Norfolk trial explores the benefits of hybrid wheat

Norfolk trials of hybrid wheat at Stody. Speaking is John Poulton of CROPCO. Picture: Ian Burt

Norfolk trials of hybrid wheat at Stody. Speaking is John Poulton of CROPCO. Picture: Ian Burt - Credit: Ian Burt

The economic benefits which hybrid wheat can bring to low-yielding farmland were explained to growers at the site of a Norfolk crop trial.

The Stody Estate, near Holt, is hosting one of seven strip trials around the country for new varieties, bred by crossing two carefully-selected lines to create plants which can thrive on marginal land which has historically been poor for growing conventional cereals.

Their traits include vigorous growth, early harvesting, stronger root systems and better resistance to cold, drought and disease.

At Stody, where a large and complex rotation means crops cannot always be grown on optimum soil, hybrid wheats have been adopted in some situations to reduce the chances of failure.

The six-hectare trial, which was drilled on light land after sugar beet, is being used to grow five varieties, two of which are not yet commercially available.

John Poulton of national distributor CropCo said although hybrids are routinely used in other crops – including about half of the UK's oilseed rape – there is very little hybrid wheat grown in this county.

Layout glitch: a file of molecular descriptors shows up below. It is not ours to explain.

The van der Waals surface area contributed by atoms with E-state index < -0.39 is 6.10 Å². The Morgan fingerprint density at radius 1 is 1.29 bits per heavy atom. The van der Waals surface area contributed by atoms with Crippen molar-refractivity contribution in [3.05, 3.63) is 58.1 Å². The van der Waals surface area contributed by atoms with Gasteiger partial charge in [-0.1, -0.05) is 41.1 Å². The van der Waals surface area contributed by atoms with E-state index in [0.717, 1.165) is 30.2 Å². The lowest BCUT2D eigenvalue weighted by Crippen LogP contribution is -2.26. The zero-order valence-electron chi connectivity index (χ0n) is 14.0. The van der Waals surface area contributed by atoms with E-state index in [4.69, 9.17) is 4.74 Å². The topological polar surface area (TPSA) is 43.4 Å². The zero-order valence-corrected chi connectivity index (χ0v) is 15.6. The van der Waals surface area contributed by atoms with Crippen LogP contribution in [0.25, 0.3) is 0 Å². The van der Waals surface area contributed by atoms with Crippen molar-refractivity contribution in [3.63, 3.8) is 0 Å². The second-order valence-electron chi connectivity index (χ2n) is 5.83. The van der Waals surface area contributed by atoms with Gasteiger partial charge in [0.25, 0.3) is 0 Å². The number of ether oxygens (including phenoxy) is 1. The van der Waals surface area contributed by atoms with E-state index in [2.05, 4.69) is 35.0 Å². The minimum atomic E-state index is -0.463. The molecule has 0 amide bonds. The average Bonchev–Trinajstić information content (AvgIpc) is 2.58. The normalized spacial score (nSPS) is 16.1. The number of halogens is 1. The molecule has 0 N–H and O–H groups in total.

He said: 'In France, 5pc of the total wheat area is hybrid, but in the UK it will be less than half of 1pc.

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'At the end of the day, when somebody suddenly finds a piece of technology that is able to significantly lift their yields and their output, growers become great enthusiasts for it. If you put this (hybrid wheat) in a stressful situation it will outperform traditional varieties, so we are working with a band of farmers to try and identify as many of those situations as we can.'

The firm's UK trials sites range from Exeter to Driffield in Yorkshire, on areas including low-yielding sands, gravels, brash and chalk soils, typically averaging less than nine tonnes per hectare for conventional wheat varieties.

'Typically, what we are looking for is situations where farmers are most challenged, and where they don't currently grow wheat,' said Mr Poulton.

'In those situations, hybrid wheat can be a game-changer. They are a bigger stronger plant with a strong root structure, and because of that they are able to scavenge for nutrients and they have increased drought tolerance. So they get better yields in the right situations – the purpose of the trial is to find out what those situations are.'